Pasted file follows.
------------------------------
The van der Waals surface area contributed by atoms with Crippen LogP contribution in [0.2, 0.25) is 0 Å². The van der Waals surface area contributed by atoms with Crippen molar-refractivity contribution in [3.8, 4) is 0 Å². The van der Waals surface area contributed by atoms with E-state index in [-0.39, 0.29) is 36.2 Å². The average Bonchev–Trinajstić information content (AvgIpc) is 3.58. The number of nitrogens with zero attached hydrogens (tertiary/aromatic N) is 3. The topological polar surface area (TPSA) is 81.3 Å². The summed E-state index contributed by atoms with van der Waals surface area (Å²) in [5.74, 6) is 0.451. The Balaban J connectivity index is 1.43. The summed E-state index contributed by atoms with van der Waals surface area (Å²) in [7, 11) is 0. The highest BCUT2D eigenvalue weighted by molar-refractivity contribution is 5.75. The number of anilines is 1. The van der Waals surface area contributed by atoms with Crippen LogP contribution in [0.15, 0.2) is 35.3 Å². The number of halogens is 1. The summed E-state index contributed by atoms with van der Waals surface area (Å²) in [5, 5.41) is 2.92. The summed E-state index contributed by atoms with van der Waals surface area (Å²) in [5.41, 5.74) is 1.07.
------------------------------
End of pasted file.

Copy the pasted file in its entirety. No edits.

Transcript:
The van der Waals surface area contributed by atoms with Crippen LogP contribution in [0.2, 0.25) is 0 Å². The van der Waals surface area contributed by atoms with Crippen molar-refractivity contribution in [3.8, 4) is 0 Å². The van der Waals surface area contributed by atoms with E-state index in [-0.39, 0.29) is 36.2 Å². The average Bonchev–Trinajstić information content (AvgIpc) is 3.58. The number of nitrogens with zero attached hydrogens (tertiary/aromatic N) is 3. The topological polar surface area (TPSA) is 81.3 Å². The summed E-state index contributed by atoms with van der Waals surface area (Å²) in [5.74, 6) is 0.451. The Balaban J connectivity index is 1.43. The summed E-state index contributed by atoms with van der Waals surface area (Å²) in [7, 11) is 0. The highest BCUT2D eigenvalue weighted by molar-refractivity contribution is 5.75. The number of anilines is 1. The van der Waals surface area contributed by atoms with Crippen LogP contribution in [0.15, 0.2) is 35.3 Å². The number of halogens is 1. The summed E-state index contributed by atoms with van der Waals surface area (Å²) in [5, 5.41) is 2.92. The summed E-state index contributed by atoms with van der Waals surface area (Å²) in [5.41, 5.74) is 1.07.